4 Steps to Increase Productivity and Get Less Tired

We are working longer and longer, for longer hours, and we tend to overlook the balance that must exist between recreation time and hard work. Ironically, this doesn’t always result in increased productivity. RescueTime, a software company dedicated to time management, conducted a study in which it analyzed 185 million hours computed by users. The conclusion is impressive: workers have, on average, only 2 hours and 48 minutes of productive time per day. And the rule holds even if they work at least an hour away from the office on nearly half of the weekends of the year.

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“Three decades ago, the typical workday was 8 hours a day, from 9 a.m. to 5 p.m., and the worker was free before and after,” says Larry Rosen, a professor in the department of psychology at California State University who specializes in the effects of technology on productivity. “Since cell phones came along, this separation faded and technology brought additional tasks, such as checking email and social media.”

And it’s a serious thing. According to RescueTime, workers check messaging or email apps every six minutes. In each of these interruptions, it takes about 20 minutes to return to the initial state of concentration.

This is why many companies have workaholic employees who don’t deliver meaningful results. People tend to want to multitask at the same time, under pressure, and this is the perfect recipe for disaster.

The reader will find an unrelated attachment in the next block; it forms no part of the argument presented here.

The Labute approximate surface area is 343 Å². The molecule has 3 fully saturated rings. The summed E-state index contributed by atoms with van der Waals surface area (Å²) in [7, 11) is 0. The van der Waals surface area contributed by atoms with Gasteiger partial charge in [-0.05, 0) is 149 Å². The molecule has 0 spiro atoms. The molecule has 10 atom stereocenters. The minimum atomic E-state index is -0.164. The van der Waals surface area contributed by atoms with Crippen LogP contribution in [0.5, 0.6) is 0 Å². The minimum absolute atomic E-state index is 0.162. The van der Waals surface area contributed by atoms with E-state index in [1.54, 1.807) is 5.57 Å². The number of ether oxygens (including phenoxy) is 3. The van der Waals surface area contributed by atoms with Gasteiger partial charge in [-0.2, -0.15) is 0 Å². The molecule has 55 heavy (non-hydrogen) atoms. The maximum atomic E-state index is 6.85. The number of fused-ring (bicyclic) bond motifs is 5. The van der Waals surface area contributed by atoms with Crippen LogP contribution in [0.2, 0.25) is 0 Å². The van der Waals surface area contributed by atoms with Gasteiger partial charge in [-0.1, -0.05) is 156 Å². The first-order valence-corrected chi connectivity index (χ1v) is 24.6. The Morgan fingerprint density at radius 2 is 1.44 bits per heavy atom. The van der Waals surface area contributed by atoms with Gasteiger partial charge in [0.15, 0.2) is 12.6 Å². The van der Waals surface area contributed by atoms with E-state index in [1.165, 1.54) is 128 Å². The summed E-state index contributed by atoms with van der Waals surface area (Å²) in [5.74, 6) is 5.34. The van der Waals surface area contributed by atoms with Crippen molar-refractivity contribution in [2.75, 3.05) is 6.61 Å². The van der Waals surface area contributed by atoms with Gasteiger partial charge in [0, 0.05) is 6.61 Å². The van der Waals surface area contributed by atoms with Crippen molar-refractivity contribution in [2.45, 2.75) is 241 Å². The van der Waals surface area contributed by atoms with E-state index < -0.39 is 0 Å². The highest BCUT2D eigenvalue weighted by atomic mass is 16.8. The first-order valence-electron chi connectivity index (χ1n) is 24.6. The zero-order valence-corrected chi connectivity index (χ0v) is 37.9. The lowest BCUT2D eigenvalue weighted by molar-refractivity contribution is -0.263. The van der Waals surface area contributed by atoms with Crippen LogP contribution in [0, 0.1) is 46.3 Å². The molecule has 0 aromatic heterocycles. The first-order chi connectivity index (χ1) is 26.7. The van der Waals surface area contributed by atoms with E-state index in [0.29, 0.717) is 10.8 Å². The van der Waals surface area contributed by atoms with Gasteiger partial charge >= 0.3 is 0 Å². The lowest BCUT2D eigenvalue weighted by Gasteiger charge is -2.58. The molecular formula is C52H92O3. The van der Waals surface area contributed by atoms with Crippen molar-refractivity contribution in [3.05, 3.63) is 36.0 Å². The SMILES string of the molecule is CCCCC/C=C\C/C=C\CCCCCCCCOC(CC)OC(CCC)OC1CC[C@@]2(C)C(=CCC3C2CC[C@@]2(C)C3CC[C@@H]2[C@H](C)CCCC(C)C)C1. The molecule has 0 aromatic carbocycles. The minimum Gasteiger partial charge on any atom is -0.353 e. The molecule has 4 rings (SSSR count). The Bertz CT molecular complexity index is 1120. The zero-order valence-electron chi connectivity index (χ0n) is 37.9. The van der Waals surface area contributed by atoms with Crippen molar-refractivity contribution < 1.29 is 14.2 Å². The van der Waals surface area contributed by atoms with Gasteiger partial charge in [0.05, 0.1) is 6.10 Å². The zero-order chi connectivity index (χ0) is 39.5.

When it comes to millennials, the situation is even worse. A study by Adobe revealed that, contrary to the stereotype that this generation spends their time on social media or messaging apps, they are the ones who use email the most outside of work. It’s common for them to respond to emails from their cell phone in bed (70%), from the bathroom (57%) or while driving (27%).

The importance of a good night’s sleep.

Doing small intervals is just as important as maintaining focus during a task. Some studies indicate that people tend to maintain focus and energy for longer if they take breaks of 15 to 20 minutes for every 90 minutes worked.

It is a period that coincides with what medicine proposes: approximately 90 minutes is the natural rhythm of our body to alternate between a state of alertness and rest. However, these breaks are nothing like what we are used to doing, as they must be free of technological stimuli, such as checking social networks or watching videos on YouTube.

“The idea is to breathe and relax. You can take a walk around the block, or even inside the office, to rest your body,” says Larry Rosen in his book The Distracted Mind: Ancient Brains in a High-Tech World, which featured American neurologist Adam Gazzaley.

Start with productivity.

Do you find it difficult to concentrate to produce? You can start with these four habits:

Working and Eating
Stop doing this.

Habit 1.

Researchers recommend getting a good night’s sleep. Without those much-needed 8 hours of sleep, your day will hardly be productive. A productive routine has no shortcuts and tricks in this regard.

Habit 2.

Make a list of the day’s priorities in order of importance and take a few minutes to think about how you’ll approach them. If something unforeseen happens, it will be much easier to decide what you can leave for later.

Habit 3.

Once you have the plan, head to an environment with as few distractions as possible. For example, you can go to a room free of TV, noisy people, or where there is a great deal of food.

Habit 4.

Set certain times to check your social media and messages. You’ll know it’s working when the alarm goes off and you’re so focused that you won’t want to know about distractions.



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